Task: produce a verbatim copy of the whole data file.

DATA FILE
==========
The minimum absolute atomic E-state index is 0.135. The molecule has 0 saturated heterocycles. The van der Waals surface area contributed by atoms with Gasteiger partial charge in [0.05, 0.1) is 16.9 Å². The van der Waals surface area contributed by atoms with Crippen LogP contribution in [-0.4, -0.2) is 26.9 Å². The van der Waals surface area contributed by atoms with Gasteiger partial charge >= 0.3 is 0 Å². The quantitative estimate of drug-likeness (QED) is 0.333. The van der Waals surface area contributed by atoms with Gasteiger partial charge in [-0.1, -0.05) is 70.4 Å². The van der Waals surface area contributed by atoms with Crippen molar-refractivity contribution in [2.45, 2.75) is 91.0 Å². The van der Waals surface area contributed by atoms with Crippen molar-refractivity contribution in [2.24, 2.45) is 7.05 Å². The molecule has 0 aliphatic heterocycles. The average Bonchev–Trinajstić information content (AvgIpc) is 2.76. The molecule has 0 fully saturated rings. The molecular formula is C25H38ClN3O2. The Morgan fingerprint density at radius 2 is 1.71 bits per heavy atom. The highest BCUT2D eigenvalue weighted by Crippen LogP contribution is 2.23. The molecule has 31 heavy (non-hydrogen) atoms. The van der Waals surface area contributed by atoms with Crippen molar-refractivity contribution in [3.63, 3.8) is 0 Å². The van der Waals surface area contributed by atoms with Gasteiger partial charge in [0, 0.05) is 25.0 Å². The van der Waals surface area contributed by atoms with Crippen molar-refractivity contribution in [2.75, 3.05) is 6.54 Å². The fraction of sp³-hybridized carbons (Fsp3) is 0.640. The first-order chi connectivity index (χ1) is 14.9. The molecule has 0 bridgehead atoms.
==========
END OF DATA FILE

The minimum absolute atomic E-state index is 0.135. The molecule has 0 saturated heterocycles. The van der Waals surface area contributed by atoms with Gasteiger partial charge in [0.05, 0.1) is 16.9 Å². The van der Waals surface area contributed by atoms with Crippen LogP contribution in [-0.4, -0.2) is 26.9 Å². The van der Waals surface area contributed by atoms with Gasteiger partial charge >= 0.3 is 0 Å². The quantitative estimate of drug-likeness (QED) is 0.333. The van der Waals surface area contributed by atoms with Gasteiger partial charge in [-0.1, -0.05) is 70.4 Å². The van der Waals surface area contributed by atoms with Crippen molar-refractivity contribution in [2.45, 2.75) is 91.0 Å². The van der Waals surface area contributed by atoms with Crippen molar-refractivity contribution in [2.24, 2.45) is 7.05 Å². The molecule has 0 aliphatic heterocycles. The average Bonchev–Trinajstić information content (AvgIpc) is 2.76. The molecule has 0 fully saturated rings. The molecular formula is C25H38ClN3O2. The Morgan fingerprint density at radius 2 is 1.71 bits per heavy atom. The highest BCUT2D eigenvalue weighted by Crippen LogP contribution is 2.23. The molecule has 31 heavy (non-hydrogen) atoms. The van der Waals surface area contributed by atoms with Crippen molar-refractivity contribution in [3.63, 3.8) is 0 Å². The van der Waals surface area contributed by atoms with Gasteiger partial charge in [0, 0.05) is 25.0 Å². The van der Waals surface area contributed by atoms with Crippen molar-refractivity contribution in [2.75, 3.05) is 6.54 Å². The fraction of sp³-hybridized carbons (Fsp3) is 0.640. The first-order chi connectivity index (χ1) is 14.9. The molecule has 0 bridgehead atoms.